Reviewed by: Lauren Rosier
Turnover’s 2015 sophomore record, Peripheral Vision, was a complete shift from the band’s pop-punk sound on their debut record, Magnolia. The breakthrough transformation on Peripheral was a change that catapulted the band to new heights. Less of a pop-punk record and more a dream pop record (think Wild Nothing), Peripheral paved the way for, perhaps, the three-piece’s (former guitarist Eric Soucy departed the band earlier this year) best album t0-date, Good Vision (Run For Cover Records).
Good Nature is similar to Peripheral Vision in its sound, but features warmer, guitar-driven tracks that focus more on the arrangements than its predecessor. The opening track, “Super Natural”, features melodic guitars that offer a glimpse into the rest of Good Nature.
The track, “Sunshine Type”, shows just how much Turnover’s songs have grown. The sparkling guitars are the foundation of the song and a result of frontman Austin Getz’s desire to pay extra-attention to the arrangements on the album.
On “Butterfly Dream”, Getz sings about his newfound maturity: “Things that I’m using to get through the day/that keep me staring in the wrong direction/if I only ever look one way/then I can miss some things/that I would’ve liked to see”.
Anchored by dreamy, intricate guitars, the track “Curiosity” serves as the song that represents the LP cohesively, where Getz sings “we all have our curiosity/we’re so wide-eyed/it gets hard to look at things from different perspectives/what you think is backwards could be inside out/do you see now”.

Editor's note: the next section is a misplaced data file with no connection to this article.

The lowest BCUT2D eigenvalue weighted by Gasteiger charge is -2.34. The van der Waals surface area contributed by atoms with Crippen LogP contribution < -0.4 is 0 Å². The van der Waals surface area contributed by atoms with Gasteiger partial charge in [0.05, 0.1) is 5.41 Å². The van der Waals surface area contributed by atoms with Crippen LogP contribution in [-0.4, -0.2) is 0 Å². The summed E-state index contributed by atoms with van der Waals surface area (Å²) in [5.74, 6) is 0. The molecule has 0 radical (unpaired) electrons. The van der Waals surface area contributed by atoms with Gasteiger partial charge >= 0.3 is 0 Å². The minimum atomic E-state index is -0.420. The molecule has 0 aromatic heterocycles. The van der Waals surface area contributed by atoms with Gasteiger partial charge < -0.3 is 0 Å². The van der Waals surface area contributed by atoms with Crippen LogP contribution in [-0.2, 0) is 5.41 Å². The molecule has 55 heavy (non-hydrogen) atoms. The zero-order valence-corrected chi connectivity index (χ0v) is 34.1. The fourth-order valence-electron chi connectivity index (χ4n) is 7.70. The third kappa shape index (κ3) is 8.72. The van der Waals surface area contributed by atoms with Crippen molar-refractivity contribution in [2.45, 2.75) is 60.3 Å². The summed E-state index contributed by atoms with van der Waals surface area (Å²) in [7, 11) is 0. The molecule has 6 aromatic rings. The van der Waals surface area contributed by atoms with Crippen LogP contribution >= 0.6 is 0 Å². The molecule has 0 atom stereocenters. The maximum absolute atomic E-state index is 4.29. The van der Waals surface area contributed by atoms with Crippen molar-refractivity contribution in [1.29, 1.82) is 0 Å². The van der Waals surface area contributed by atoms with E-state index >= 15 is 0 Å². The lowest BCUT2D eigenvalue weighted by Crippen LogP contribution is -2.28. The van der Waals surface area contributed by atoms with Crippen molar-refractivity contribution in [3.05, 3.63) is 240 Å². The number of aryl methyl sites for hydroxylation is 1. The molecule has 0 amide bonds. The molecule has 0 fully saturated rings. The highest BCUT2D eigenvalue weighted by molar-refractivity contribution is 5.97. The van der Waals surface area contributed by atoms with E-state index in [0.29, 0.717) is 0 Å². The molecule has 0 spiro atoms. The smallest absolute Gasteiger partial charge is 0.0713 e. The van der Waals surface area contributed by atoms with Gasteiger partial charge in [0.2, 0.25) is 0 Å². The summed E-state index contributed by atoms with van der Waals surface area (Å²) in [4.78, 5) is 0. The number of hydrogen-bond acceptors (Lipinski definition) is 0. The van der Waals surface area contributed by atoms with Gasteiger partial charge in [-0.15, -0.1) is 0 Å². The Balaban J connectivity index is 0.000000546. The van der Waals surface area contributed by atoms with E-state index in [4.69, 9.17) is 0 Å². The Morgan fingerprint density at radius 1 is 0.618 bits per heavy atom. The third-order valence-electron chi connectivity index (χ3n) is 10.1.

The trio recorded the album at Studio 4 in Conshohocken, PA with their longtime producer, Will Yip, and the relaxed nature of the record could be a result of not having a set deadline. Chill guitars lay the foundation for “Pure Devotion”, where Turnover speaks on relationships, commitment, and loyalty: “for now you love me while my face is young and body’s strong/but one tomorrow they won’t be there when tomorrow comes/do you think you’ll love me when the lovin’ hurts/you’re captivated by a beauty that I didn’t earn”.
While a majority of the album is reminiscent of dreamy pop music similar to artists like Wild Nothing, Good Nature marks a point in Turnover’s career where they’ve made huge strides in their musical growth. From a pop-punk band to complete shift with Peripheral Vision, Good Nature expands on that shift, and illustrates how personal maturity can translate into emotional and intelligent musical maturity.